This will air on October 22nd 2021, 7:30pm BST at BBC Two and will later be available at BBC iPlayer.

Mary Beard investigates the ongoing history of creative connection and cultural exchange between Britain and Australia and asks what that relationship looks like today.

Mary visits The Box in Plymouth, where the National Museum of Australia’s groundbreaking exhibition Songlines: Tracking the Seven Sisters has just been installed. She will speak to the exhibition’s curator, Margo Neale, about how Songlines takes visitors on a journey across the Australian desert, telling the foundation stories of the country’s indigenous people through the work of their artists. In London, Mary catches up with musician and comedian Tim Minchin as he embarks upon a new UK tour.

Mary also meets creatives and leaders who have lived and worked both in Britain and down under, including the 27th Prime Minister of Australia, Julia Gillard, actor Cate Blanchett and journalist Stan Grant. Playing out the episode with a track from her new album is ex-Neighbours actress and musician Natalie Imbruglia.

Eli Roth’s History of Horror

Cate appeared in Season 3 Episode 3 – Psychics which is now available to stream at AMC.

Screencaptures:

Earthshot London 2021

Screencaptures:

Full Show


Source: Inside Culture

Cate Blanchett stands with IATSE; & new podcast interview for Eli Roth’s History of Horror Uncut
Posted on
Oct 4, 2021

Cate Blanchett stands with IATSE; & new podcast interview for Eli Roth’s History of Horror Uncut

Hi, blanchetters!

Morag Ross, Cate’s make-up artist and friend, shared a photo of Cate in support IATSE – International Alliance of Theatrical Stage Employees. And a new podcast for Eli Roth’s History of Horror Uncut is out. Cate will probably appear on the third episode “Psychics” of season 3 airing on October 15th 2021.

The International Alliance of Theatrical Stage Employees, Moving Picture Technicians, Artists and Allied Crafts of the United States, Its Territories and Canada (IATSE) was founded in 1893 when representatives of stagehands working in eleven cities met in New York and pledged to support each others’ efforts to establish fair wages and working conditions for their members.

Today, we work in all forms of live theater, motion picture and television production, trade shows and exhibitions, television broadcasting, and concerts as well as the equipment and construction shops that support all these areas of the entertainment industry.

We are more than 150,000 workers strong in virtually all arts, media, and entertainment crafts, and our mission is to improve all entertainment workers’ lives both inside and outside the workplace.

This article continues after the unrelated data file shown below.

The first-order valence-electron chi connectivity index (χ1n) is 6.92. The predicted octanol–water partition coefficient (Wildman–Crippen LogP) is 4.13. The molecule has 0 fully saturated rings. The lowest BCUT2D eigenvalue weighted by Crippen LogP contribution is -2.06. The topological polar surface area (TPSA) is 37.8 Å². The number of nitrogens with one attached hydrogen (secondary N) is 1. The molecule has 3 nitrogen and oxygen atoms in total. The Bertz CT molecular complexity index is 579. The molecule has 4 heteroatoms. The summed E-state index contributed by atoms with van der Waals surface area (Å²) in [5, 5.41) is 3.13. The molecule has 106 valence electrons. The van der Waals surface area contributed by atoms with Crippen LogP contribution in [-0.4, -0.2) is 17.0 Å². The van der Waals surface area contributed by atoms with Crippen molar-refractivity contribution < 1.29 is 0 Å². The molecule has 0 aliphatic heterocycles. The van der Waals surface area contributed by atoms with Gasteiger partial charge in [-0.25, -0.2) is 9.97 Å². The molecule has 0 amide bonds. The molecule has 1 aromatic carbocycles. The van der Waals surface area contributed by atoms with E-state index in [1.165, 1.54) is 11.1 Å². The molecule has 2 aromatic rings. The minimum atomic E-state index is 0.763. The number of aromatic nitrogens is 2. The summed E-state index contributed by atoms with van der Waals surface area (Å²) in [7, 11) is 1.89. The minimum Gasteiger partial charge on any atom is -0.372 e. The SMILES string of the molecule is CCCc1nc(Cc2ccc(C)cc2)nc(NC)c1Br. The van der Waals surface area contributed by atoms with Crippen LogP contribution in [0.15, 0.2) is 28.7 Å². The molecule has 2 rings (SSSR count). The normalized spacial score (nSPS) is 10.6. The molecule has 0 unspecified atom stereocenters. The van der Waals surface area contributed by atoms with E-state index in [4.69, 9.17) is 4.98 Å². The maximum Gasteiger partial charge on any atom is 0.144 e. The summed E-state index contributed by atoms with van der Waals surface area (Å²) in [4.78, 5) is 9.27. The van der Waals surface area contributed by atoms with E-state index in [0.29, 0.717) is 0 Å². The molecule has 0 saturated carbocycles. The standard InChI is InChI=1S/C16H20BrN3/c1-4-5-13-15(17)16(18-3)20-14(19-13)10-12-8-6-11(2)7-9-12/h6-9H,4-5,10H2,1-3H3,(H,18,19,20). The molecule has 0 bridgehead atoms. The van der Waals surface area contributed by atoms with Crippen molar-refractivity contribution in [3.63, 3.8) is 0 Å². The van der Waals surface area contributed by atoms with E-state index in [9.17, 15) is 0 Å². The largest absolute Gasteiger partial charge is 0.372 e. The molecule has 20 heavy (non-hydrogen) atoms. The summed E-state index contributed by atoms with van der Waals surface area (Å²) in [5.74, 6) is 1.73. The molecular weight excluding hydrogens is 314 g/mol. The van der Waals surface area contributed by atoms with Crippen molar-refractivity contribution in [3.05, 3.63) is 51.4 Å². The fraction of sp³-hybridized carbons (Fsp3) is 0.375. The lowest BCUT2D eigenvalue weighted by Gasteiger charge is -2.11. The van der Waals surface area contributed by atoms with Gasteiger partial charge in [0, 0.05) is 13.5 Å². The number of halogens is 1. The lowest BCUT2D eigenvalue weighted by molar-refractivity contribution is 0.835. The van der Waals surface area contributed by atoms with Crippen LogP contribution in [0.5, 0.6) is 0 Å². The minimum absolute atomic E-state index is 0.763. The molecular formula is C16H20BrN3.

Source: IATSE

Eli Roth’s History of Horror Uncut

ELI ROTH’S HISTORY OF HORROR: UNCUT brings together the masters of horror to explore the genre’s biggest themes and reveal the inspirations and struggles behind its past and present.

Cate Blanchett is unquestionably one of the greatest actors of our time…and she’s also a horror fan. Cate tells Eli Roth all about it:

First trailer for Nightmare Alley; Eli Roth’s History of Horror Season 3 Appearance
Posted on
Sep 16, 2021

First trailer for Nightmare Alley; Eli Roth’s History of Horror Season 3 Appearance

Hi, dear blanchetters!

The long-awaited trailer of Nightmare Alley has been released with the movie poster! Cate will also appear in the season 3 of Eli Roth’s History of Horror which will premiere in October 2021. The series will feature Sam Raimi’s The Gift which Cate starred in. Lastly, they have recently made Vogue Australia’s June/July 2020 cover, where Cate graced the cover, available in print. Check the details about it below.

Nightmare Alley trailer and poster

Screencaptures

Cate Blanchett to appear in Eli Roth’s History of Horror Season 3

The third season of Eli Roth’s History of Horror will return to AMC on Friday, October 1 at 10 pm ET/9c. The premiere episode will be available early on Saturday, September 25 on AMC+. The remaining episodes will be available to AMC+ subscribers on the same day they premiere on air. The upcoming season of Eli Roth’s History of Horror continues to explore the fun and the fear of scary films – both timeless classics and wildly frightening films that flew under the radar. This season will tackle the topics of “Sequels (That Don’t Suck),” “Infections,” “Psychics,” “Apocalyptic Horror,” “Holiday Horror,” and “Mad Scientists.”